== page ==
SOFIA, Bulgaria — The five girls, barely out of their teens, were installed in $46 sleeping compartments on the night train from Belgrade to Sofia. All of them were made up and smelled of freshly daubed perfume, hardly a bedtime preparation. “Do you always have pretty girls on this coach?” a passenger inquired of the conductor. He replied with a thin smile: “Always, on their way to or from work. Also heroin and tobacco.”
In the Bulgarian capital, Vasil, a 32-year-old policeman who heads a squad that targets human trafficking, said: “Before, Bulgaria was just a transit country for sex slaves. Now it is a final destination for some.”
Vasil’s squad has come across sex slaves from Ukraine, Moldova, Romania, Russia, Belarus and Uzbekistan. “It’s growing, especially Ukraine,” he said.
There are an estimated 770 Bulgarian pimps working at home and abroad — mostly in the Czech Republic and Hungary, Vasil said — controlling 10,000 Bulgarian women, some as young as 14.
“It’s very difficult to establish the scope of the traffic,” said Ilyana Derilova, the Sofia director of the International Organization for Migration, which tries to help sex slaves.
Most women work at highway truck stops and brothels disguised as clubs. In 2000, 150 women were rescued from traffickers and 22 pimps were indicted.
From March 2000 to August 2001, the International Organization for Migration helped repatriate 63 trafficked women. Derilova said 14 had been lured by false job offers and five were kidnapped. Some had even been sold by their mothers, she said.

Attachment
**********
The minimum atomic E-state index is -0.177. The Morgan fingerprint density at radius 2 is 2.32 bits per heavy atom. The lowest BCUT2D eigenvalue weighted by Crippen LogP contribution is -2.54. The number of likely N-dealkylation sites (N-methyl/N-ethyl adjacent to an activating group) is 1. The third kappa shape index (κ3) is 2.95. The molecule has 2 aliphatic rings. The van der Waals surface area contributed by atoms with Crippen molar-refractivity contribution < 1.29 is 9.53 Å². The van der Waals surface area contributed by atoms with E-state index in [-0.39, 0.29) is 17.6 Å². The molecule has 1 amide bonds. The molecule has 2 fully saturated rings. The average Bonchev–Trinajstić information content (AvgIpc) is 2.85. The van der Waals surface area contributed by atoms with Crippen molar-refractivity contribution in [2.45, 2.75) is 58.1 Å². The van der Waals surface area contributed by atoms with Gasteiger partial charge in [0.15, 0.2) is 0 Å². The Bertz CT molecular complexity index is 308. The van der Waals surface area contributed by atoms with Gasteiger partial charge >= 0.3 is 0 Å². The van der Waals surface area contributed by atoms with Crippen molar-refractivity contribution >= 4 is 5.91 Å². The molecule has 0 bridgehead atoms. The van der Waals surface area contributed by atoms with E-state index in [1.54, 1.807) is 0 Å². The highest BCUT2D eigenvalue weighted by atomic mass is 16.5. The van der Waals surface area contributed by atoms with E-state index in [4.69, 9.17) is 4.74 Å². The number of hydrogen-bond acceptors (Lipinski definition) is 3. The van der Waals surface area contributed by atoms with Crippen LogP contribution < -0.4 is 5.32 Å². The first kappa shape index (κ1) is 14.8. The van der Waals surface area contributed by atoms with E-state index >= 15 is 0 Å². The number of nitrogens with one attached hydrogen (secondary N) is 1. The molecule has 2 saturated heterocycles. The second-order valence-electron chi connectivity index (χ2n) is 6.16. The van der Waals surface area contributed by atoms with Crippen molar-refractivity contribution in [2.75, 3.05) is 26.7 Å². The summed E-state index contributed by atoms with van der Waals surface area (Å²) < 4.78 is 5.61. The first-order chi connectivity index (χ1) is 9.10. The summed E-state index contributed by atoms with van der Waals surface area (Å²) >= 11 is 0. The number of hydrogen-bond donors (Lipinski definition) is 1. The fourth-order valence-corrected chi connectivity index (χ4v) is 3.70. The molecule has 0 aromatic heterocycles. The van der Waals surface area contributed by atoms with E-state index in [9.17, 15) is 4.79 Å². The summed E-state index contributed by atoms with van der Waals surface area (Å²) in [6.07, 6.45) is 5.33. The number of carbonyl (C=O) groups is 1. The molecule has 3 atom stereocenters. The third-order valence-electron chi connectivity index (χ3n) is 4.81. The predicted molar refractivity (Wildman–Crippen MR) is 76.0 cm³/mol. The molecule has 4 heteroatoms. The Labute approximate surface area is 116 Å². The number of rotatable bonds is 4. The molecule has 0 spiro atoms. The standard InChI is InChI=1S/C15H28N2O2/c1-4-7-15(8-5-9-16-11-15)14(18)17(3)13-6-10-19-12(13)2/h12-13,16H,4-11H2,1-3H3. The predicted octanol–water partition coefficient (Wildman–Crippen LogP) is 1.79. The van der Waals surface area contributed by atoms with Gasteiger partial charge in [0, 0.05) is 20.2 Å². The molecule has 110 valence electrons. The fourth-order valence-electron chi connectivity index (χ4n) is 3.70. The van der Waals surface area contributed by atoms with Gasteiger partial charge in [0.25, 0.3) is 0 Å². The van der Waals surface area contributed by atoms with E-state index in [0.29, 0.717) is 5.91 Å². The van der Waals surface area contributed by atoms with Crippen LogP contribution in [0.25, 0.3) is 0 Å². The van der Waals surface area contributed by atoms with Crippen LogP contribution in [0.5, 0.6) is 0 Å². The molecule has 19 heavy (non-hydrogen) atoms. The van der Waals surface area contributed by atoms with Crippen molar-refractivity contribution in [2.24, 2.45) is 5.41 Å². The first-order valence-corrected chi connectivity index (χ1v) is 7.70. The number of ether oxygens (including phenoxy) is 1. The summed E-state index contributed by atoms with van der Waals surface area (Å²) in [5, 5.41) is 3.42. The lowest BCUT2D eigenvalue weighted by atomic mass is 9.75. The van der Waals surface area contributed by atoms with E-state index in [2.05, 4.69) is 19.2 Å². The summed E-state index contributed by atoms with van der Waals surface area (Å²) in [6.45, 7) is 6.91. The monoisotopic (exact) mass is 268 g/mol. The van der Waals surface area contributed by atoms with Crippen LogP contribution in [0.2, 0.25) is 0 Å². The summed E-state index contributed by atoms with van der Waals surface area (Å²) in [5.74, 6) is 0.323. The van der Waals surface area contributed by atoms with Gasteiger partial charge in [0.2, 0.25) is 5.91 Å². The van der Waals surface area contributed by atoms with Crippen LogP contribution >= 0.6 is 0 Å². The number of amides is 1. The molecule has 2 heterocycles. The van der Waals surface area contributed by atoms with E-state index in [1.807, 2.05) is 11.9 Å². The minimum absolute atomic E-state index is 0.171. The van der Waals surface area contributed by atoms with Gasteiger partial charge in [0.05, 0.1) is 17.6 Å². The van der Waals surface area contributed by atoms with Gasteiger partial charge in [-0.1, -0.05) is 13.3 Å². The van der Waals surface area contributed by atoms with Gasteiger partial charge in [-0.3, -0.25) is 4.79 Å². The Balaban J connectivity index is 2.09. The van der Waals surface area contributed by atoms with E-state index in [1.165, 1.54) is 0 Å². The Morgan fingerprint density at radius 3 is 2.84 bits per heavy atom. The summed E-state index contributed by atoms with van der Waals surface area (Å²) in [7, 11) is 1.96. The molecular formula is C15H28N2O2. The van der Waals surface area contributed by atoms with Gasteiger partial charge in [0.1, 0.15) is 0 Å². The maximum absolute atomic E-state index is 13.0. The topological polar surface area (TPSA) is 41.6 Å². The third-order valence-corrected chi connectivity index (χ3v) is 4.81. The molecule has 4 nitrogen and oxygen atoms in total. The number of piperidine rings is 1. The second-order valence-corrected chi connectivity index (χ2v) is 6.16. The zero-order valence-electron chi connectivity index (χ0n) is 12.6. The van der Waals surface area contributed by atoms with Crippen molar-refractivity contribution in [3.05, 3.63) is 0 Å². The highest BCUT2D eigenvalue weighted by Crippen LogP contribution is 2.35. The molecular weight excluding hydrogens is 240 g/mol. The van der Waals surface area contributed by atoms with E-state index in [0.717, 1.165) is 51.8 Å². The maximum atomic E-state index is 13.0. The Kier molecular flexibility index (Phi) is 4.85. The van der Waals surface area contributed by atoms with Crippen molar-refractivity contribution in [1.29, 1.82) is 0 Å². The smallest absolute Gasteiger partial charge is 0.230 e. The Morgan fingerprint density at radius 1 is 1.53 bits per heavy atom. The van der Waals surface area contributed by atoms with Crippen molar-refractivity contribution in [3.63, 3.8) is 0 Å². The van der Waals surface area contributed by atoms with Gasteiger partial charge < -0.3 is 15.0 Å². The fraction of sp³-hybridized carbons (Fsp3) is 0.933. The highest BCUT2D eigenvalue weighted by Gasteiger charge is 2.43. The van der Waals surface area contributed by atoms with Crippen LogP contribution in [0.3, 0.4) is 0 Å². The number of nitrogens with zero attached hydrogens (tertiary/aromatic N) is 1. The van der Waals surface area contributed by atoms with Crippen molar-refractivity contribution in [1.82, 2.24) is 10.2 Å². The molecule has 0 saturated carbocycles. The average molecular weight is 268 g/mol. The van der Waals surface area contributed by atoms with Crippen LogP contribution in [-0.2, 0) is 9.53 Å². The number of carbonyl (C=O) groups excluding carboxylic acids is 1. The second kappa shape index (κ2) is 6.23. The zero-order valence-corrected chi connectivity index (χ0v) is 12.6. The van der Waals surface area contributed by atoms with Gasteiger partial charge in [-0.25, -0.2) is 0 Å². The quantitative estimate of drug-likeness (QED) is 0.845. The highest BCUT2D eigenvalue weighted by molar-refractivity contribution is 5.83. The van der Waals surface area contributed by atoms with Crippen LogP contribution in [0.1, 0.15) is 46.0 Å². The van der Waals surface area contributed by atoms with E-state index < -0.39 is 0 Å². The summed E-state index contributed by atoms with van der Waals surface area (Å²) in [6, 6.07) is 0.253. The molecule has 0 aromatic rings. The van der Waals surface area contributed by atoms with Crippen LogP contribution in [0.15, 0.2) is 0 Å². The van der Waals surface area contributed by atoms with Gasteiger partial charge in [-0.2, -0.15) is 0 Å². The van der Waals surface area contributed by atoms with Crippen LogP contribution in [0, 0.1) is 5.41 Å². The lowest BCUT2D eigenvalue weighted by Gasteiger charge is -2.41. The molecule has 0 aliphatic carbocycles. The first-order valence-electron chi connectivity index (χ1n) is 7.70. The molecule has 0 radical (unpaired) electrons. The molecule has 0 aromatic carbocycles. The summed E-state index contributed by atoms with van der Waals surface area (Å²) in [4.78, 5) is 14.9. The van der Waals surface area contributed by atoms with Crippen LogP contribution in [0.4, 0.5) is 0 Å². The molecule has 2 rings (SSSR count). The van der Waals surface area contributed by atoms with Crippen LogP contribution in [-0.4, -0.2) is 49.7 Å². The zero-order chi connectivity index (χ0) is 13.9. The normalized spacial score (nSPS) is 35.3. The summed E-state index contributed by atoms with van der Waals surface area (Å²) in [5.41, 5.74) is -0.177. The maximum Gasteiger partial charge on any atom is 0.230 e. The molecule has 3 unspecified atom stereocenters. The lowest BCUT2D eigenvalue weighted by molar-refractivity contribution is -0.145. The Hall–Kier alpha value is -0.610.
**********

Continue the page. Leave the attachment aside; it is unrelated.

Her group has mounted a massive propaganda campaign called “Open Your Eyes” to warn vulnerable girls about the pimps in their midst. It includes a 20-minute television program, radio spots and the distribution of 90,000 posters and 250,000 leaflets.
In addition, a new law enforcement squad created by the Southeastern European Cooperative Initiative has had a number of cross-frontier successes, Vasil said.
In one case last year, four girls on a bus from Romania were seized at the Greek border along with two handlers. In another instance, busloads of girls were intercepted on the Turkish frontier, and 15 Ukrainian girls with false documents were rescued as they traveled from Sofia to the Bulgarian town of Pleven.
David Binder covered the Balkans for The New York Times starting in 1963. He continues to travel in and report on the region.
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